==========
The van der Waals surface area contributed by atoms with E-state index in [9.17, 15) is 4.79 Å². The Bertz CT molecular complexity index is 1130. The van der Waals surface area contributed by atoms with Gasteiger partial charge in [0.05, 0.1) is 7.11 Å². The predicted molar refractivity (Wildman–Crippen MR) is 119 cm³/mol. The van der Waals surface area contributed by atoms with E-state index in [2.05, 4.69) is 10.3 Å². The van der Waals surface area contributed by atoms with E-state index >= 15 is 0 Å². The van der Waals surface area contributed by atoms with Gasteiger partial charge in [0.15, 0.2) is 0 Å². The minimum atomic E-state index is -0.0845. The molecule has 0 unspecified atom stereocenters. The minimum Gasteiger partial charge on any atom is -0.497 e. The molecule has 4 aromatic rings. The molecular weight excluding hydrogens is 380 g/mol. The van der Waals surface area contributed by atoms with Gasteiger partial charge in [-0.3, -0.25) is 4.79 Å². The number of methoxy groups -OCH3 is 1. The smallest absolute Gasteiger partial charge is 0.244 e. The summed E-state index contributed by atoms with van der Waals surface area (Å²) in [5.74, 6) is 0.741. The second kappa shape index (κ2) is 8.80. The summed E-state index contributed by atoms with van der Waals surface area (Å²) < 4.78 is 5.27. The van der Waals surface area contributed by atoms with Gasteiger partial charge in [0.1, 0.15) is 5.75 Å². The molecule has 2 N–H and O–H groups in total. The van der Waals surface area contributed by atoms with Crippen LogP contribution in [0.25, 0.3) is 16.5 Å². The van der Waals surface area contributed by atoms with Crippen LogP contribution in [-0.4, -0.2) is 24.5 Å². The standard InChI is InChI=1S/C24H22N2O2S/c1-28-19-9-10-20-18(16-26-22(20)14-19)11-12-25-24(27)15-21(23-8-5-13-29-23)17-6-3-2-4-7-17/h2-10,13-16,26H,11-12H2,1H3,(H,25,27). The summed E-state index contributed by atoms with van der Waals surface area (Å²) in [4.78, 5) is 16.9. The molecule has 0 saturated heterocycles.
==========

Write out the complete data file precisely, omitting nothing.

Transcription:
The van der Waals surface area contributed by atoms with E-state index in [9.17, 15) is 4.79 Å². The Bertz CT molecular complexity index is 1130. The van der Waals surface area contributed by atoms with Gasteiger partial charge in [0.05, 0.1) is 7.11 Å². The predicted molar refractivity (Wildman–Crippen MR) is 119 cm³/mol. The van der Waals surface area contributed by atoms with E-state index in [2.05, 4.69) is 10.3 Å². The van der Waals surface area contributed by atoms with E-state index >= 15 is 0 Å². The van der Waals surface area contributed by atoms with Gasteiger partial charge in [0.15, 0.2) is 0 Å². The minimum atomic E-state index is -0.0845. The molecule has 0 unspecified atom stereocenters. The minimum Gasteiger partial charge on any atom is -0.497 e. The molecule has 4 aromatic rings. The molecular weight excluding hydrogens is 380 g/mol. The van der Waals surface area contributed by atoms with Gasteiger partial charge in [-0.3, -0.25) is 4.79 Å². The number of methoxy groups -OCH3 is 1. The smallest absolute Gasteiger partial charge is 0.244 e. The summed E-state index contributed by atoms with van der Waals surface area (Å²) in [5.74, 6) is 0.741. The second kappa shape index (κ2) is 8.80. The summed E-state index contributed by atoms with van der Waals surface area (Å²) < 4.78 is 5.27. The van der Waals surface area contributed by atoms with Gasteiger partial charge in [0.1, 0.15) is 5.75 Å². The molecule has 2 N–H and O–H groups in total. The van der Waals surface area contributed by atoms with Crippen LogP contribution in [0.25, 0.3) is 16.5 Å². The van der Waals surface area contributed by atoms with Crippen LogP contribution in [-0.4, -0.2) is 24.5 Å². The standard InChI is InChI=1S/C24H22N2O2S/c1-28-19-9-10-20-18(16-26-22(20)14-19)11-12-25-24(27)15-21(23-8-5-13-29-23)17-6-3-2-4-7-17/h2-10,13-16,26H,11-12H2,1H3,(H,25,27). The summed E-state index contributed by atoms with van der Waals surface area (Å²) in [4.78, 5) is 16.9. The molecule has 0 saturated heterocycles.